Thursday, June 16, 2011

Art Project inspired by Rublev's "Holy Trinity"

Andrei Rublev's icon, "The Holy Trinity"
While living in Russia in the early 90's, I fell in love with Andrei Rublev's famous icon, "The Holy Trinity".  This icon dating from around 1410 depicts the three visitors that appeared to Abraham near Mamre in Genesis 18.  While there is debate among theologians as to whether the three visitors were actually the Trinity, the story provides the basis for a beautiful symbolic portrait of the Father, Son and Holy Spirit. Each of the three members of the Trinity are seated in a circle representing their unity and perfect love and respect for one other. And each one is either holding something or has a something symbolic behind him that points to his divine character. Even the choice of  colors for their clothing stands for their divine attributes.

During the Pentecost season last year, we did a lesson on the Trinity.  Explaining the Trinity to anyone, let alone a child, is an almost impossible task! (It is, of course, a mystery of faith that both baffles and irresistably intrigues us.)  We used classic illustrations such as water in its three forms and an egg (shell, yolk, white) to give the children a visual idea of how something can be the same, but take different forms.  We then showed the children Rublev's icon using this wonderful page from Wellspring.  Wellspring offers a virtual tour of the icon by allowing one to click on each member of the Trinity for an explanation of the colors, attire and imagery used for each figure. As a general rule, I never use computers or media in children's worship, but this was too good to pass up. : )

As an opportunity to creatively respond to what they had heard about the Trinity, I created this watercolor project for the children:

Step 1:  Use a pattern to trace the basic outline of the Father, Son and Holy Spirit with their halos. You may download my pattern here. Please note that my pattern gives the basic outline of the three figures with their halos, but not angelic wings so that the children can draw these themselves if they wish. 

Step 2:  Have the children pencil in any facial features that they want to add to the three figures of the Trinity as well as the angelic wings. They can also draw bread and wine on the table in the middle of the three figures. I left my faces blank, but the children last year chose to draw facial pictures and they were marvelous!

Step 3: Have the children brainstorm different images that remind them of each member of the Trinity and pencil these in behind each figure just as Rublev did in the original icon.  For my sample, I chose the sun to represent the Father, a tree for the Son, and a waterfall for the Holy Spirit.  But the children could choose anything they want.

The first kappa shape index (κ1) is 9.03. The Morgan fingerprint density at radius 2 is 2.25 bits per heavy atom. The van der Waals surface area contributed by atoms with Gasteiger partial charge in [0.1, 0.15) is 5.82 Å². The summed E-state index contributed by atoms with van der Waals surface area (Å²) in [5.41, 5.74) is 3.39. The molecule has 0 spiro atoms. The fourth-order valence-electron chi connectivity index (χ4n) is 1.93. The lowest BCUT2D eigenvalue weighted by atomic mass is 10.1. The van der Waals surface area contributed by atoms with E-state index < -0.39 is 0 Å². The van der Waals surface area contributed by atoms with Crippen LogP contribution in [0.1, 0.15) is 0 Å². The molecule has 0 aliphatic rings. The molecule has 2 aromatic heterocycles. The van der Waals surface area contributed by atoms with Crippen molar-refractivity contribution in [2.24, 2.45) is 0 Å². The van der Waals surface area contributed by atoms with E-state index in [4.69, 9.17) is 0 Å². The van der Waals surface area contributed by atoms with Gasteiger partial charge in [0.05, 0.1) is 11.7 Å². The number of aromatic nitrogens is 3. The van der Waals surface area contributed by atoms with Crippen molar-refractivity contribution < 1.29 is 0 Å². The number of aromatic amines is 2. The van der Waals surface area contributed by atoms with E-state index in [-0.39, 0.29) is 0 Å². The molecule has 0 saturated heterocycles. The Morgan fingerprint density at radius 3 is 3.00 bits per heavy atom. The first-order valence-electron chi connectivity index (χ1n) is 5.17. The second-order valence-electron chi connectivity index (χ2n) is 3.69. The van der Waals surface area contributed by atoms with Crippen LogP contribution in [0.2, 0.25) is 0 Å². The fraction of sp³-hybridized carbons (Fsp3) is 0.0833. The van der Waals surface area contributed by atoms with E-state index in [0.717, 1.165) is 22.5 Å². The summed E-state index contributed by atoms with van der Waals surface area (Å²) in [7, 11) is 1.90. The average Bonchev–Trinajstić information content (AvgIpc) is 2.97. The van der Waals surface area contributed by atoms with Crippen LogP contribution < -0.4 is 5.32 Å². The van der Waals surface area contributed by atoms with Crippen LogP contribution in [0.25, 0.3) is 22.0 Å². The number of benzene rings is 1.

Step 4:  Paint each area with watercolor.  Adding salt to the wet watercolor in the halos produces a nice effect.  

A close-up of the halos after salt was sprinkled on the wet paint.

Step 5:  This is optional, but tracing the completed figures with black marker or black pastel can give the painting a more completed look.  

The children who participated in this project were ages 3-5. While this may seem like a project for older children (and well it could be), the goal with younger children is not technical excellence. Rather the goal is to give the children an opportunity to think about and explore what each member of the Trinity is like. 

I so wish that I had picture of my children's paintings from last year to show you!  They were made before I started blogging and the kids' finished paintings were so good that their grandmother took them to the States with her.: )


  1. What a breathtaking project.

  2. Gorgeous! I love this project and I love hearing how you put it together so that the children could make something meaningful and make something on their own! Thanks so much!

  3. Thank you, Arianne & Leslie! This was one of the most fun art projects that I have ever done.

  4. What a fantastic way to teach young children about the Trinity!

  5. My daughter is adopted from Russia, so I've developed an interest in ikons, too. Last year, when I taught catechism class for 9-12 year olds, we did a couple of sessions on ikons and the symbolism in their colors, etc. I love this project and will keep it on file for a future session on ikons. Thank you for sharing!

    I'm new to your blog; visiting via Lacy's Catholic Icing First Friday linkup. Will bookmark and follow you -- you have some great ideas! I am also a catechist for the Catechesis of the Good Shepherd program.

    Cheryl Basile

  6. Hi Cheryl, It's great to meet you! I am always happy to get to know others who do Catechesis or Godly Play. We can learn so much from each other. Thanks for following my blog, and I just signed up to follow yours as well.

  7. I love this! So glad to have found your blog through the Catholic Icing link-up.

  8. Thanks, Lori! I just looked at your blog about rediscovering your Catholic faith. I will definitely look forward to reading more!

  9. Great project~ I teach 1st grade religious education and I'm always on the look out for projects.

    I found you in a round-about way through a Meme "Pay It Forward" Would love for you to stop by and pay us a visit, perhaps get involved with the Meme...


  10. Hi Holly, Thanks so much! If you decide to this with your class, I'd love to see what your students do with it. Thanks for the invitation to do the Meme. I will definitely check it out!

  11. Great idea! We used this at our congregational Lent Event yesterday. It worked really well with our range of ages - preschoolers to grandmothers. I've posted some examples of our work on my blog here:
    Thanks for the inspiration.

    1. Oh wow, thank you, Katie, for sharing the link with me! I love seeing what people do with this idea.